Monday 20 May 2024

Let successful women date who they want without judgement | Opinion

If you're a single high-achieving woman, your love life is likely a shit show. Whether it's because you intimate men by merely being you or are dubbed a "settler" for falling for someone who isn't a "hustler", you just can't win. 

It sounds very egotistic to deem oneself as "successful", but I am, and success is whatever it means to you. For me, it means being content with who I am and the life I've created for myself, which has given me the freedom to be myself. 

I know that dubbing myself such things as a woman will have some rolling eyes (none would bat an eyelid if I were a Businessman). However, I've got a lot to say on this subject, and someone needs to spit it out. 

Some of us - quite a lot, actually, from conversations I've had with fellow Businesswomen - are bloody sick of people commenting on our dating lives and partners. 

Predominantly, we are annoyed by the fact that others think they know what's best for us. When really, it is patronising as most of us know damn well what we are doing. We are intelligent women who know what is best for us.

I am fed up with showing pictures of people I'm dating to others for the first question to be, "What's their occupation?". What does it matter? Followed by, "How much do they make in a year?" and that ugly judgemental look you get back when you tell them to fuck off. Which I do. 

It comes down to not that you don't think they're good enough for me, you wouldn't date them, and you're projecting the fact you judge someone's 'status' instead of who they are. Had you asked if they make me howl with laughter at my phone, if they make me feel sexy and support my busy day without being a nuisance, you would see why I like who I've dated over the years so much?

Sure, they couldn't afford lush gifts or plane flights, but they could make me laugh until Coke Zero spurted out at them across the table and came out of my nose as we lost ourselves in laughter.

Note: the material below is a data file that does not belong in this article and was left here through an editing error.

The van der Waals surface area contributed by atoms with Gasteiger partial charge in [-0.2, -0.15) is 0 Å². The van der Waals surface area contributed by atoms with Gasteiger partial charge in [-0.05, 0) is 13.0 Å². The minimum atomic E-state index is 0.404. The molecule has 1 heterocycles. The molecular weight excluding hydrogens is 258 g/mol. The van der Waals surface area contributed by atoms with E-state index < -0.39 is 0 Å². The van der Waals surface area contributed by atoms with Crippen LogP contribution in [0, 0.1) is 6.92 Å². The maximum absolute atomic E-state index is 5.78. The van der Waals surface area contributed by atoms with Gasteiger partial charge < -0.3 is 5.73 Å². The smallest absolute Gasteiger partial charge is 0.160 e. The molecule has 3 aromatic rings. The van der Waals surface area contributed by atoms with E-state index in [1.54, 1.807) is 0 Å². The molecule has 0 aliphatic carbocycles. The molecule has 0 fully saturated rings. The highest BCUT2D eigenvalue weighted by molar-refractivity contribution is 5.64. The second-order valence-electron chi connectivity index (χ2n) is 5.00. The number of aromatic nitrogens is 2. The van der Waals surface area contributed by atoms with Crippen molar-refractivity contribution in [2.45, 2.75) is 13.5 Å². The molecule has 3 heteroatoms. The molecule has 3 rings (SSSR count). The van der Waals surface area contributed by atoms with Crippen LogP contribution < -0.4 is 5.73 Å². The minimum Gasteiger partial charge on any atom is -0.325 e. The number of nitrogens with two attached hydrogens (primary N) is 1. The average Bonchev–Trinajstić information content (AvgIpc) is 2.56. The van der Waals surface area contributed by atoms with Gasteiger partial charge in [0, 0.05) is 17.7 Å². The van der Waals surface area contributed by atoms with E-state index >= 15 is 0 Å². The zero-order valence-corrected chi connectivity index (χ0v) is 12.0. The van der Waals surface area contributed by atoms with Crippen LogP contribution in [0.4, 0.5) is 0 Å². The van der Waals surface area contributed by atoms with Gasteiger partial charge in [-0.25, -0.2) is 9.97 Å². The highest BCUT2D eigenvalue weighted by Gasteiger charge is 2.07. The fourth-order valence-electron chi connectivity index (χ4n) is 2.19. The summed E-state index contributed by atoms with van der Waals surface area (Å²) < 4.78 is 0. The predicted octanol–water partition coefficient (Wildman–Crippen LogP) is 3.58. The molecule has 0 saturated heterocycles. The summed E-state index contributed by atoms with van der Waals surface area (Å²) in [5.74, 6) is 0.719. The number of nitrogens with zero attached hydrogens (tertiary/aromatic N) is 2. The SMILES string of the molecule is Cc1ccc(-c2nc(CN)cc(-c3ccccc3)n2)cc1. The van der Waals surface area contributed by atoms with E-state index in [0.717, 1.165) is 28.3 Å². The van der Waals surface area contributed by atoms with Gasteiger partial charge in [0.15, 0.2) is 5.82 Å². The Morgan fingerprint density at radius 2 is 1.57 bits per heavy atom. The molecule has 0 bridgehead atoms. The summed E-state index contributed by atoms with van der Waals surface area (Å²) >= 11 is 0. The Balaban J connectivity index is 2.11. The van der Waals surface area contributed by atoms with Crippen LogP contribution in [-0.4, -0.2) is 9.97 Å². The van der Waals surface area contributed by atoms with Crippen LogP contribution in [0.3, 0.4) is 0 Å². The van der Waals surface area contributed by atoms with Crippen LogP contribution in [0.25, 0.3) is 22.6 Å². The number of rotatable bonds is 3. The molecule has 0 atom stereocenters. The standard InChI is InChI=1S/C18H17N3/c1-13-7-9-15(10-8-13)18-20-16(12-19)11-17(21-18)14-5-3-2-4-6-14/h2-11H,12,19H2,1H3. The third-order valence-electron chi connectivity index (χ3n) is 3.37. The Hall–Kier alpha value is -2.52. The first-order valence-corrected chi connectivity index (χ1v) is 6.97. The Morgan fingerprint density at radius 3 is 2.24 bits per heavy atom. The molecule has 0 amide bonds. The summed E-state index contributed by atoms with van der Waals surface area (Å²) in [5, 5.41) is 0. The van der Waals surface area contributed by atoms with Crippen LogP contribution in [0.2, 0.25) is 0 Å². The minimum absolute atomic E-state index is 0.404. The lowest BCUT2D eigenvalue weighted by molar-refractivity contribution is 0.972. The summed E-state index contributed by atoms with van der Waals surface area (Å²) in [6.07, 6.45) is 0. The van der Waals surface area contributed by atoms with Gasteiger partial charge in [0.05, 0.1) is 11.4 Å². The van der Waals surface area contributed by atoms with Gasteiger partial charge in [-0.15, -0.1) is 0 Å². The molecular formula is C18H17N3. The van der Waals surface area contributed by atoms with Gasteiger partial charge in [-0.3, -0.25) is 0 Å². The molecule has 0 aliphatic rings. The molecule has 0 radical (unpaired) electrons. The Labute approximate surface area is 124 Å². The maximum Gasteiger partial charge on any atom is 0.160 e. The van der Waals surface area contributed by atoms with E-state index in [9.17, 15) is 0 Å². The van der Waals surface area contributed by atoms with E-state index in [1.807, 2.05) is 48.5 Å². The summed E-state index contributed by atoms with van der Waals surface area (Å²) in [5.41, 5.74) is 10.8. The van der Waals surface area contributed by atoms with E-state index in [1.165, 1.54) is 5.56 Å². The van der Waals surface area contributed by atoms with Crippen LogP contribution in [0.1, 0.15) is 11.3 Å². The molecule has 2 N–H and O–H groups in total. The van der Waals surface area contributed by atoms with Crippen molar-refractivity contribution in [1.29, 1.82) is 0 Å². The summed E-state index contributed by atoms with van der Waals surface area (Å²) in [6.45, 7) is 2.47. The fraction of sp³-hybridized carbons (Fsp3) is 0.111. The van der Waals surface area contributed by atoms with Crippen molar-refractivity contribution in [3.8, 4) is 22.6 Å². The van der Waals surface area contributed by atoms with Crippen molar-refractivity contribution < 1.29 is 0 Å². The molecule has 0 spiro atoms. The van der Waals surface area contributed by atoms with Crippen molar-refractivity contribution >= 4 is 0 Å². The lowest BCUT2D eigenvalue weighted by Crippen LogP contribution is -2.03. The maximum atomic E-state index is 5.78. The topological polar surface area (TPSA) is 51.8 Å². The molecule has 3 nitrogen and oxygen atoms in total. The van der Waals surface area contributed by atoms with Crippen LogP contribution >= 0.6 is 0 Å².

It's rather sad, actually, but for some reason, a man working a 'normal' job to get by in his twenties/thirties, has receding hair or is under six feet is apparently the worst thing the male species can do to us. But, I'd like to remind you, it's not. 

And none of those things should make people "undateable". Absolutely nobody is such a thing. It's a horribly cruel remark to make.

Let's take a second to imagine if men walked around saying, "I only date women who make £100K+," we'd be fucking outraged! 

Yet all I see on Tinder are insecure lads putting their height as the first thing in their bio or wearing a cap in every picture. I have had sex myself with someone who would not put their hat off; I knew why I did not bring attention to the matter, but it left me with so much to think about.

So, yeah, I would date the funny guy who is nowhere near 6'0ft and makes pennies but hits my G-spot every time and never fails to make me laugh or feel loved. Doing so does not make me, or you, a "settler". If he is a good man, he is a good man! Nothing else should matter, just who he is!

It annoys me so much because I was an outcast before losing eight stone, dying my hair jet black, and starting two businesses. No one looked for anything in me, although I was still the same kind, caring woman I am today. 

The only thing that changed in society's eye is that I became more "dateable". And it's sickening; the whole concept of 'pretty privilege and 'the power of wealth' is gross. 

I've been humbled enough in my lifetime to know you should NEVER judge a book by its cover or materials - you look for who they are, not what they do for money. 

I recently discussed this conversation with a like-minded friend over cocktails. We joked - but were being deadly serious - that we are A-Ok being the 'sugar mumma' type. The phrase alone makes me cringe, but in seriousness, being the breadwinner doesn't bother me even slightly.

I don't understand why we all put downers on one another; when the world would be so beautiful built up.

Written by VavaViolet's Founder & Editor-in-Chief, Sophie Blackman


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